17. i dont know if youve talked about this before but can you cover people buried alive by accident and if we choose not to get embalmed today, how likely is this to still happen?

  18. I notce the white animal behind you to your right……our chickens and ducks were killed by something that looked just like it……….I feel like it mocks me….

  19. I can see why drinking blood could help with some things. Like if someone is lacking iron and feels ill because of it. I’m sure blood did help.

  20. I am so confused… in germany and my country blood sausage is a normal thing.. other countries eat blood as well.. there's some that consume it as pure blood… Is this so disgusting because it's human blood or because people got it from the execution… I kinda get the vibe that peoplr are disgusted by the fact that it's blood and I am confused. I also wonder if I should try to make blood marmelade with animal blood at some point.

  21. Blood as Caitlin mentions it has been used in many good preparations. Cajuns would use it in especially blood boudin, like a rice sausage with meat and seasonings, then blood. Chinese sell blood in maybe pint containers. Everyone used to use blood quite frequently, though the Bible tells us not to eat blood. But it also says don't eat pork. So maybe blood adds something to food. I'll pass.
    I really don't go for morbid ideologies, but it's interesting to know.

  22. That's so awesome that you're dad is in anthropology. Whenever I watch this channel, especially the videos on cemeteries and iconic corpses, I think about anthropology, Bones, and how if I had to have a "people" job instead of pursuing ecology, I'd go into biological anthropology. My own dad watches this channel and we have a history of discussing anthropology-related topics.

  23. I mean, it could actually help some people when you think about being iron deficient or deficient of some clotting factors. 🤷🏻‍♀️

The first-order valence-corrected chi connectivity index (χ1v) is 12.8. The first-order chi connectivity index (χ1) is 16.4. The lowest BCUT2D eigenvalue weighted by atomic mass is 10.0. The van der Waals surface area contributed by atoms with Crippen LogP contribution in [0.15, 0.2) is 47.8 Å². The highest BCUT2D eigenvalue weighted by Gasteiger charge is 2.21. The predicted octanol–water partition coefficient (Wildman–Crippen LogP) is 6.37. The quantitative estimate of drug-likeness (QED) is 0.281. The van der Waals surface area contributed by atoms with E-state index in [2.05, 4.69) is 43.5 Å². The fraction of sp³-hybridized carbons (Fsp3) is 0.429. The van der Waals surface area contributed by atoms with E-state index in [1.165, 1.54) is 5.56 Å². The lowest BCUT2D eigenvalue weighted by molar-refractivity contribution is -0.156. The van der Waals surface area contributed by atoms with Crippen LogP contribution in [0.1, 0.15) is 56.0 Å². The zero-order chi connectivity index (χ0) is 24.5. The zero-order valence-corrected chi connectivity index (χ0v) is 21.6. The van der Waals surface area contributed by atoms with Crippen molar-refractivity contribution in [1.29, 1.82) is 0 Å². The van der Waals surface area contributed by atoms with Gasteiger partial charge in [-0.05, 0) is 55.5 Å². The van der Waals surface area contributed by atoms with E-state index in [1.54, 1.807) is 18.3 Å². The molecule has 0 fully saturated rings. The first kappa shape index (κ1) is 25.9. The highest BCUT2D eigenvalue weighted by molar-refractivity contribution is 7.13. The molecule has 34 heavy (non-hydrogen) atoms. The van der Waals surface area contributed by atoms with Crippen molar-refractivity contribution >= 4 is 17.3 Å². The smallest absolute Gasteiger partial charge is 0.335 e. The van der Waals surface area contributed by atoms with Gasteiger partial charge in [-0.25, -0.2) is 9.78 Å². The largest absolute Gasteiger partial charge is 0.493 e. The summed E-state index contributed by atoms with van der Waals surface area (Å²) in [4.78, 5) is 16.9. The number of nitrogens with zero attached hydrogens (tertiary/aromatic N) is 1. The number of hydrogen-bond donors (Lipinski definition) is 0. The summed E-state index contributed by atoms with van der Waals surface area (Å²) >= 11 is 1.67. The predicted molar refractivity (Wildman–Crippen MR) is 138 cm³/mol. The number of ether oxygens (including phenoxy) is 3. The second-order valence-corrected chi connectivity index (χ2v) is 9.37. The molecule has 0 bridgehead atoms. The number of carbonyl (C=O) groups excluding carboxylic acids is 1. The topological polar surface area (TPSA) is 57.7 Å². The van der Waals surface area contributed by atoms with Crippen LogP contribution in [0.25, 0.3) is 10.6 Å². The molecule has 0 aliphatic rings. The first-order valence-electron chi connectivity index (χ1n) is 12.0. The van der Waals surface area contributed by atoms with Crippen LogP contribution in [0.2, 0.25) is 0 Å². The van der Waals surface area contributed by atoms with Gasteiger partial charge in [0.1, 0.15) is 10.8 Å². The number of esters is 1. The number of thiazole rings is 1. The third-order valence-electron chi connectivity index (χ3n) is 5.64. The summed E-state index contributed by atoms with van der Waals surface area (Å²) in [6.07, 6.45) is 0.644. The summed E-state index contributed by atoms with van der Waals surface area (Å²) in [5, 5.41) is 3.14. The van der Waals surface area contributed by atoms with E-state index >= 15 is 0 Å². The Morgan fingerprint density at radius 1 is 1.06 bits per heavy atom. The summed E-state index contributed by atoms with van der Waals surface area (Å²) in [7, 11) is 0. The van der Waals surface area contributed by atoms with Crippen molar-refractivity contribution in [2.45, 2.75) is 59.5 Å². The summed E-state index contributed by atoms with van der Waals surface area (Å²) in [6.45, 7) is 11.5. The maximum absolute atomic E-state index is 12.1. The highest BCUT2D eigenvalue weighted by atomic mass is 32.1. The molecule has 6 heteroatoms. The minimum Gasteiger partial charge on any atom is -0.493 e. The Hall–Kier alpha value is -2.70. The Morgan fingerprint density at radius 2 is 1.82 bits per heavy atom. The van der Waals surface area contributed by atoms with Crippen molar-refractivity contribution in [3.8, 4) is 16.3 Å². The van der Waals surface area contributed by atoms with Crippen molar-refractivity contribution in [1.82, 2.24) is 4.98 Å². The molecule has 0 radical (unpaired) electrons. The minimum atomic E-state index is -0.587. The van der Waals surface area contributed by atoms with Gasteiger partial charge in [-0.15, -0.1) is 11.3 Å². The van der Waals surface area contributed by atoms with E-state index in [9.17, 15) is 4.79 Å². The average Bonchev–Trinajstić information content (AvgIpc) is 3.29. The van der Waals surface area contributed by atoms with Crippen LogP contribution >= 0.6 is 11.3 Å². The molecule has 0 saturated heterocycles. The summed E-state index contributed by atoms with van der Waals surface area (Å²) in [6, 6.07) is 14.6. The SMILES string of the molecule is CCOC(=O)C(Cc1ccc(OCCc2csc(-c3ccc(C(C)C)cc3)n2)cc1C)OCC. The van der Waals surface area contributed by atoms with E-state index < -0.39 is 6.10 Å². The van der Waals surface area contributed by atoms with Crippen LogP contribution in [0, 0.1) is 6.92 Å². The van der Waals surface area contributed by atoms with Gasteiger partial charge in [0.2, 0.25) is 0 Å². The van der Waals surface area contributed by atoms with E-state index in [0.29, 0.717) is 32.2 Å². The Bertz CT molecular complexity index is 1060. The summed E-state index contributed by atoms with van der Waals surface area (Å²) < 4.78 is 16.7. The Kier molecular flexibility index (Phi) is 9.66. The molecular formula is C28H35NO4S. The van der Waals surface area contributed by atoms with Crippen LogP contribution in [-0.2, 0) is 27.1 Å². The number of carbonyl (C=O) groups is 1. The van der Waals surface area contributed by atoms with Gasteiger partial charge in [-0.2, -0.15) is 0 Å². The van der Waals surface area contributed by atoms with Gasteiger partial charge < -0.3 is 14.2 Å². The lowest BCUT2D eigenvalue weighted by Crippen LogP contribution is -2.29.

24. Apocathery?? Apothecary? What was it you said??

    I love you, btw, and the way you try to make people realise that death isn't a tragedy.

  25. Slow down i'm trying to write this recipe down, old fashion bloody mary. HEY Caitlin I just found your channel this week, i love your vid's and your humour i,m an instant sub and fan thanks.

  26. As an epileptic I can confirm that the only thing that helps my epilepsy is my epilepsy medication 😂

  27. I have a copy of a super old book that came from my great grandmothers side of the family.
    It's all dutch/pennsylvanian Dutch remedies and superstition. The stuff in there is insane, including about of dead body studded like rub a wart with the hand of a corpse to rid yourself of the wart. Surprising the the corpse involved stuff isnt the most disturbing remedies in there

  28. I’m not squeamish but maybe I shouldn’t have been thinking about blood marmalade and dead bodies while I’m eating these Rice Krispies 😂😂😂

  29. OMG you are beyond hilarious! You intelligence and humor are soooo me….so if people think you're sick…..welllll….yeah ok I am one sick funny as heck puppy! I am a party pleaser for those with immense intelligence and yes a sick and sarcastic sense of humor! Character's such as House …and well of course yourself are my hero's! Carry on my lovely Mortician…carry on!!